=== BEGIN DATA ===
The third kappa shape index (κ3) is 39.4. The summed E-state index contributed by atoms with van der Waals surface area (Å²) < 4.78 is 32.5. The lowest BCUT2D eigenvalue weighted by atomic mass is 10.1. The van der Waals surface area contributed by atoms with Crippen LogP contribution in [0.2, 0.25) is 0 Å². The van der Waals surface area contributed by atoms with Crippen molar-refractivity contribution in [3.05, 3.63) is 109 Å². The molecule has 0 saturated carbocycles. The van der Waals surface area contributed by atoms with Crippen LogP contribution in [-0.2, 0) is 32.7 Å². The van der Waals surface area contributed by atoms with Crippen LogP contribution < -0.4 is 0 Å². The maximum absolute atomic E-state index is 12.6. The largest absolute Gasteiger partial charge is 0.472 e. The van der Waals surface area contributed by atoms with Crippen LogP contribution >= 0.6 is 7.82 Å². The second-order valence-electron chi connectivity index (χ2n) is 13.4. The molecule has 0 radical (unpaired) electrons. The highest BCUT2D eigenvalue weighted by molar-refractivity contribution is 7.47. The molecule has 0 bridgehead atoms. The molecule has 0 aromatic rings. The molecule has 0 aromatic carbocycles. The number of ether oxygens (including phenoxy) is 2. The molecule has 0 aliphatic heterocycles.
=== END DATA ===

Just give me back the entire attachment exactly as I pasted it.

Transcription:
The third kappa shape index (κ3) is 39.4. The summed E-state index contributed by atoms with van der Waals surface area (Å²) < 4.78 is 32.5. The lowest BCUT2D eigenvalue weighted by atomic mass is 10.1. The van der Waals surface area contributed by atoms with Crippen LogP contribution in [0.2, 0.25) is 0 Å². The van der Waals surface area contributed by atoms with Crippen molar-refractivity contribution in [3.05, 3.63) is 109 Å². The molecule has 0 saturated carbocycles. The van der Waals surface area contributed by atoms with Crippen LogP contribution in [-0.2, 0) is 32.7 Å². The van der Waals surface area contributed by atoms with Crippen LogP contribution < -0.4 is 0 Å². The maximum absolute atomic E-state index is 12.6. The largest absolute Gasteiger partial charge is 0.472 e. The van der Waals surface area contributed by atoms with Crippen LogP contribution >= 0.6 is 7.82 Å². The second-order valence-electron chi connectivity index (χ2n) is 13.4. The molecule has 0 radical (unpaired) electrons. The highest BCUT2D eigenvalue weighted by molar-refractivity contribution is 7.47. The molecule has 0 bridgehead atoms. The molecule has 0 aromatic rings. The molecule has 0 aromatic carbocycles. The number of ether oxygens (including phenoxy) is 2. The molecule has 0 aliphatic heterocycles.